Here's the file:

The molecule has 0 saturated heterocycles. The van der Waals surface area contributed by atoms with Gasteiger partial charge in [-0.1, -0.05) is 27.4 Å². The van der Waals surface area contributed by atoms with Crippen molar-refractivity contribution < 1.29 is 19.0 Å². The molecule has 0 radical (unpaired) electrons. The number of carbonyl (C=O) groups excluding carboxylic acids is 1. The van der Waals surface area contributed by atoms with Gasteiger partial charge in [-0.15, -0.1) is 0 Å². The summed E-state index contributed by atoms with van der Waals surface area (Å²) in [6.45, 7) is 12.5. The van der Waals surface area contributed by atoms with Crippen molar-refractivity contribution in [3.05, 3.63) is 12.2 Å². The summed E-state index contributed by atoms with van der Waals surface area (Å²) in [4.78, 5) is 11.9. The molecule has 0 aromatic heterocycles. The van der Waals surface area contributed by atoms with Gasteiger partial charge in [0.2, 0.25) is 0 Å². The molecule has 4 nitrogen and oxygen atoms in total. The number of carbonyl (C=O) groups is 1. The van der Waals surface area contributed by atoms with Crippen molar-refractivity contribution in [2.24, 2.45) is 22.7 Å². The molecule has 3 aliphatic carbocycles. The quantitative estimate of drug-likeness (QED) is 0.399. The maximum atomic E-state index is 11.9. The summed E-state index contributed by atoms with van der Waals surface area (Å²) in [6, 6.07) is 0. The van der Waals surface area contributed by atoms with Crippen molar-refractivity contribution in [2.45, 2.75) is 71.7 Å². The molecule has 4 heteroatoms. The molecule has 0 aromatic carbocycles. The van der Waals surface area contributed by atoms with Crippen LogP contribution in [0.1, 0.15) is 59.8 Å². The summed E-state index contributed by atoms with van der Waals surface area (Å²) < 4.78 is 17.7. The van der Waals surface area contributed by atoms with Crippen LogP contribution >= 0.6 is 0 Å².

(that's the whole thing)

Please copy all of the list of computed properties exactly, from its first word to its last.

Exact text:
The molecule has 0 saturated heterocycles. The van der Waals surface area contributed by atoms with Gasteiger partial charge in [-0.1, -0.05) is 27.4 Å². The van der Waals surface area contributed by atoms with Crippen molar-refractivity contribution < 1.29 is 19.0 Å². The molecule has 0 radical (unpaired) electrons. The number of carbonyl (C=O) groups excluding carboxylic acids is 1. The van der Waals surface area contributed by atoms with Gasteiger partial charge in [-0.15, -0.1) is 0 Å². The summed E-state index contributed by atoms with van der Waals surface area (Å²) in [6.45, 7) is 12.5. The van der Waals surface area contributed by atoms with Crippen molar-refractivity contribution in [3.05, 3.63) is 12.2 Å². The summed E-state index contributed by atoms with van der Waals surface area (Å²) in [4.78, 5) is 11.9. The molecule has 0 aromatic heterocycles. The van der Waals surface area contributed by atoms with Gasteiger partial charge in [0.2, 0.25) is 0 Å². The molecule has 4 nitrogen and oxygen atoms in total. The number of carbonyl (C=O) groups is 1. The van der Waals surface area contributed by atoms with Crippen molar-refractivity contribution in [2.24, 2.45) is 22.7 Å². The molecule has 3 aliphatic carbocycles. The quantitative estimate of drug-likeness (QED) is 0.399. The maximum atomic E-state index is 11.9. The summed E-state index contributed by atoms with van der Waals surface area (Å²) in [6, 6.07) is 0. The van der Waals surface area contributed by atoms with Crippen molar-refractivity contribution in [2.45, 2.75) is 71.7 Å². The molecule has 4 heteroatoms. The molecule has 0 aromatic carbocycles. The van der Waals surface area contributed by atoms with Crippen LogP contribution in [0.1, 0.15) is 59.8 Å². The summed E-state index contributed by atoms with van der Waals surface area (Å²) < 4.78 is 17.7. The van der Waals surface area contributed by atoms with Crippen LogP contribution >= 0.6 is 0 Å².